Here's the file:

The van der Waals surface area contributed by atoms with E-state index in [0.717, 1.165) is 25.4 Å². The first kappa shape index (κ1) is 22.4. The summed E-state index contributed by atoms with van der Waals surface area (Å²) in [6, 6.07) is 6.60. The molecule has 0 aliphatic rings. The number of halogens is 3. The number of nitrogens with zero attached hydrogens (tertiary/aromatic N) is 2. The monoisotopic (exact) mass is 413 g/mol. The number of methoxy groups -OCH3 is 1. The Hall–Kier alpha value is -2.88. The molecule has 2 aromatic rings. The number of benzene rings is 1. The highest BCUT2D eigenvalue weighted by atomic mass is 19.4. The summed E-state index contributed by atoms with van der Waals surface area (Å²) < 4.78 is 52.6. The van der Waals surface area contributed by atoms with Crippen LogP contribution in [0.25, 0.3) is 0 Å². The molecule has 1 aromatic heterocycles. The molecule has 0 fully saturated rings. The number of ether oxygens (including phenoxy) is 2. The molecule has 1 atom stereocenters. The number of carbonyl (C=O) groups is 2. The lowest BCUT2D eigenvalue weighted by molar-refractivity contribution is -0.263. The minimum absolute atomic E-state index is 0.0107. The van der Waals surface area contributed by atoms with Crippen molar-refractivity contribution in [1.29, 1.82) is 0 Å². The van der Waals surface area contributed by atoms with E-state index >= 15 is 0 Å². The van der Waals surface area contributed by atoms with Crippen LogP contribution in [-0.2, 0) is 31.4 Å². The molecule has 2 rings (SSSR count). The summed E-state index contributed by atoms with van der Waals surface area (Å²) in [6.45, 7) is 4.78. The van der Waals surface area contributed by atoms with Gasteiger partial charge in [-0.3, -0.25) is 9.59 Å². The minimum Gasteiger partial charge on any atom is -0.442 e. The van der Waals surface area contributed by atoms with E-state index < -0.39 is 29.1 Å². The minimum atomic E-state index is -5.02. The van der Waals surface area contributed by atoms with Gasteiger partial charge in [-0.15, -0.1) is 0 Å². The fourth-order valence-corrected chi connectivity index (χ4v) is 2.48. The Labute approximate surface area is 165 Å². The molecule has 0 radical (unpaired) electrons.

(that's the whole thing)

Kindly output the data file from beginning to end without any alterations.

The van der Waals surface area contributed by atoms with E-state index in [0.717, 1.165) is 25.4 Å². The first kappa shape index (κ1) is 22.4. The summed E-state index contributed by atoms with van der Waals surface area (Å²) in [6, 6.07) is 6.60. The molecule has 0 aliphatic rings. The number of halogens is 3. The number of nitrogens with zero attached hydrogens (tertiary/aromatic N) is 2. The monoisotopic (exact) mass is 413 g/mol. The number of methoxy groups -OCH3 is 1. The Hall–Kier alpha value is -2.88. The molecule has 2 aromatic rings. The number of benzene rings is 1. The highest BCUT2D eigenvalue weighted by atomic mass is 19.4. The summed E-state index contributed by atoms with van der Waals surface area (Å²) < 4.78 is 52.6. The van der Waals surface area contributed by atoms with Crippen LogP contribution in [0.25, 0.3) is 0 Å². The molecule has 1 aromatic heterocycles. The molecule has 0 fully saturated rings. The number of ether oxygens (including phenoxy) is 2. The molecule has 1 atom stereocenters. The number of carbonyl (C=O) groups is 2. The lowest BCUT2D eigenvalue weighted by molar-refractivity contribution is -0.263. The minimum absolute atomic E-state index is 0.0107. The van der Waals surface area contributed by atoms with Crippen molar-refractivity contribution in [1.29, 1.82) is 0 Å². The van der Waals surface area contributed by atoms with E-state index >= 15 is 0 Å². The van der Waals surface area contributed by atoms with Crippen LogP contribution in [-0.2, 0) is 31.4 Å². The molecule has 2 rings (SSSR count). The summed E-state index contributed by atoms with van der Waals surface area (Å²) in [6.45, 7) is 4.78. The van der Waals surface area contributed by atoms with Gasteiger partial charge in [-0.3, -0.25) is 9.59 Å². The minimum Gasteiger partial charge on any atom is -0.442 e. The van der Waals surface area contributed by atoms with E-state index < -0.39 is 29.1 Å². The minimum atomic E-state index is -5.02. The van der Waals surface area contributed by atoms with Gasteiger partial charge in [-0.15, -0.1) is 0 Å². The fourth-order valence-corrected chi connectivity index (χ4v) is 2.48. The Labute approximate surface area is 165 Å². The molecule has 0 radical (unpaired) electrons.